Focus On Your Core Skills, Avoid The Resume Writer »Albuquerque Journal
Dear JT & Dale: I applied online and am not getting any callbacks so I think I need someone to fix my CV for me. Can you recommend a good resume writer? – Karen
JT No. And I’ll probably have a lot of angry resume writers when I explain why. I don’t believe you should pay hundreds or even thousands of dollars to have someone else write your resume. First of all, many of these people write it to make you feel better about yourself, but not in a way that helps a recruiter assess your skills. They beat you up with a lot of fancy language and typefaces, but that’s not what recruiters are looking for. My company did a study that found that 73% of recruiters prefer a format that allows them to assess key skill sets in 6 to 13 seconds. This is in direct opposition to a lot of overly complicated resumes that I have seen by resume writers. Instead, you can write your own. You just need the right information and resources. And once you’ve learned how to write it, you can easily update it, which is more important because you should update the resume every six months.
VALLEY: Yes, JT is right: you can do it yourself. That said, if you don’t know where to start, JT has a free resource to help you that you can find on their website, www.WorkItDaily.com. Or, if you prefer something in book form, take a look at “How to Say It on Your Resume” by Brad Karsh and Courtney Pike. Karsh was responsible for recruiting at a large advertising agency and brings the advertiser’s eye of differentiation to the subject; that is, how to bring out your unique experiences and accomplishments.
JT: In short, here’s the message: save your money and, most importantly, take control of your future by learning how to create that important document. You can do it!
Dear JT & Dale: I heard somewhere on social media recently that if you’re not one of the top 20 people to apply online, your application will never be seen. True? – Ruben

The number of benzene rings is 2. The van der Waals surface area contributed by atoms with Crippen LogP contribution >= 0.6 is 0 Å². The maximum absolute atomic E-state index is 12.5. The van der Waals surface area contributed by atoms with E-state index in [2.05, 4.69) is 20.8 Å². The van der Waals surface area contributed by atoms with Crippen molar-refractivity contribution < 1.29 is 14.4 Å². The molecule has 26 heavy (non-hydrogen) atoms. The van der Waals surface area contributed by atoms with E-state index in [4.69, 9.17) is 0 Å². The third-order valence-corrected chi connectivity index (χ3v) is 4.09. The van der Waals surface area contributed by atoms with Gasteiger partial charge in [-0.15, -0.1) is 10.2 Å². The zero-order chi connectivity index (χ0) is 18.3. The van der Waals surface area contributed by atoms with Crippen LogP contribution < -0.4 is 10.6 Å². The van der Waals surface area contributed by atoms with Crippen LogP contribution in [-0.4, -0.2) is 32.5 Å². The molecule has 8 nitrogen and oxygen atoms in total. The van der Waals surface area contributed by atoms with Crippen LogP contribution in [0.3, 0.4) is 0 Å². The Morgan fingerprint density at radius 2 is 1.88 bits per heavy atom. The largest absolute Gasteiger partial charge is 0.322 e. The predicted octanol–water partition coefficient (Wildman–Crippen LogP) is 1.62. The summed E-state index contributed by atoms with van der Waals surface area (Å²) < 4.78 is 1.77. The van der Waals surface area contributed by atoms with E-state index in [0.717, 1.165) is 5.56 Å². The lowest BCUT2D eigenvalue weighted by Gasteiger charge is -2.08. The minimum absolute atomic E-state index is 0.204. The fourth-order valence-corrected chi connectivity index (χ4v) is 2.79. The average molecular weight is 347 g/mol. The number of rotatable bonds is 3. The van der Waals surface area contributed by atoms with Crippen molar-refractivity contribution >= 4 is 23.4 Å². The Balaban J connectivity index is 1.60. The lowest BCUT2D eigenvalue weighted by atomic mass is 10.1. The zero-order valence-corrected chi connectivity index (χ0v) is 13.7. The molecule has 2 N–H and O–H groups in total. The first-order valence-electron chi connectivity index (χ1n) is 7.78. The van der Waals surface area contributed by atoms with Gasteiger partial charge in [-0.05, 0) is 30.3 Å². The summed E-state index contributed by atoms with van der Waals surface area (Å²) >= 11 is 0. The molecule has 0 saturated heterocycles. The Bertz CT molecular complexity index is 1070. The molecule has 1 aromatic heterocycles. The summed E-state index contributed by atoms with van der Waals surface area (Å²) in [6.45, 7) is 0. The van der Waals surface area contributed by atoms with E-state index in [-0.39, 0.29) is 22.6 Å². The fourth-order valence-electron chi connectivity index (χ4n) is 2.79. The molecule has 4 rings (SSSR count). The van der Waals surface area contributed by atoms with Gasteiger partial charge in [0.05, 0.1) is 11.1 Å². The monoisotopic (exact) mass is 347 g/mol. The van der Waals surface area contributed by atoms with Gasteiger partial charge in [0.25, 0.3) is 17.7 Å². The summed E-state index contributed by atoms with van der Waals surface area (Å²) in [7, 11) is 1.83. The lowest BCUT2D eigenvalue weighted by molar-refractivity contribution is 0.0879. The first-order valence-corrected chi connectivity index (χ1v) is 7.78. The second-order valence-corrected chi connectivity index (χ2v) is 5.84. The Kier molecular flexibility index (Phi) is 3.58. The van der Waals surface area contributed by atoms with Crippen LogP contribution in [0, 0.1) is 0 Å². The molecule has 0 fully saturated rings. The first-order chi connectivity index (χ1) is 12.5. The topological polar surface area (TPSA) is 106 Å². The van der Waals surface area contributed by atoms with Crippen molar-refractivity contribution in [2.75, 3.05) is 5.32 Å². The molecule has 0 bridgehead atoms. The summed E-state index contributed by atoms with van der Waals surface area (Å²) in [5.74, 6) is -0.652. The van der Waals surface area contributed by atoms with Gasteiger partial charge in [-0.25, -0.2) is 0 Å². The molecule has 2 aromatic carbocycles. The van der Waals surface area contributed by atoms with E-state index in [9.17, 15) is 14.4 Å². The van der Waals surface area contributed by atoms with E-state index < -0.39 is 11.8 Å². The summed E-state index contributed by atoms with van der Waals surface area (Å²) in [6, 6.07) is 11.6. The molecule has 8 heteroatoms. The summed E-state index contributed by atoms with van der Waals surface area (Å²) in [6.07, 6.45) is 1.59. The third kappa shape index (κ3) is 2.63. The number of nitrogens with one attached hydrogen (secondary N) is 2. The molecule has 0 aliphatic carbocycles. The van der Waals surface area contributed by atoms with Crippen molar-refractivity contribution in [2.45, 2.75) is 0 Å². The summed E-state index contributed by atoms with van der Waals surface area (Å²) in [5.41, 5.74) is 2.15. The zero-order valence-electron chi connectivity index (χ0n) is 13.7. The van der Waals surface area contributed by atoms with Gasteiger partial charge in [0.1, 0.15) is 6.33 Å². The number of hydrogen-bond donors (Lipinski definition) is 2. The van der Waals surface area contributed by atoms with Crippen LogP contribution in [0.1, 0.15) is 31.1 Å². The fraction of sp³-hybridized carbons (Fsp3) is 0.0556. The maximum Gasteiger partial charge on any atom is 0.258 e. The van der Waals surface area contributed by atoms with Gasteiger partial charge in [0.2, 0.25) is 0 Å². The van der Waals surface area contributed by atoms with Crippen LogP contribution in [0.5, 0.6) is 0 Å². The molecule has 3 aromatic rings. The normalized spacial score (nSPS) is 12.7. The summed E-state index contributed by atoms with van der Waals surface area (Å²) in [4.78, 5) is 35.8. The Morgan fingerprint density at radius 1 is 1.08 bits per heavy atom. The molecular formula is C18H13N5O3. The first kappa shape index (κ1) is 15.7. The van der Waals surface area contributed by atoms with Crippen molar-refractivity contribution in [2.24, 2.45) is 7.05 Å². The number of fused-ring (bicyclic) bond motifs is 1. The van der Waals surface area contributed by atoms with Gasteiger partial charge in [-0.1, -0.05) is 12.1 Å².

JT: This is why I do not support applicant tracking systems (often called ATS). Job seekers think they were designed to make it easier to apply, but that’s not true. Applicant tracking systems are designed to make it easier for businesses to sort through the hundreds, sometimes thousands of resumes they receive. Each system is built differently, but as a general rule, if you’re not one of the first people to apply, you’re very unlikely to be seen. For example, I was told that a common online application program has a special tool that identifies the first 25 people to apply. Those 25 people are seen and after that it doesn’t matter whether you are the 26th or the 126th person to apply. It is very unlikely that your application will ever be considered. I can only assume that other ATS systems are similar. This is why it is more important for you to focus on networking with people in a company, especially if you know that more than 25 people have already applied for the job. Your best bet at this point is to find a way to get your CV straight into the hands of hiring managers, as it is highly unlikely that they will see it if you apply online.
VALLEY: I just have a great example. My daughter was trying to help a friend find a job, someone who had applied online after an online application. She passed him something I had written that made him realize that instead of looking for jobs online, he should seek out the best people he had ever worked with and ask for advice, leads and contacts. Within a month, he had a new job with a significantly higher salary. You could say he overtook ATS by creating a PNS – a “personal area network system”.
Jeanine “JT” Tanner O’Donnell is a career coach and founder of the leading career site www.workitdaily.com. Dale Dauten is founder of The Innovators’ Lab and author of a human resources novel, “The Weary Optimist”. Please visit them at jtanddale.com, where you can email questions, or write to the attention of King Features Syndicate, 628 Virginia Dr., Orlando, FL 32803. (c) 2021 by King Features Syndicate, Inc.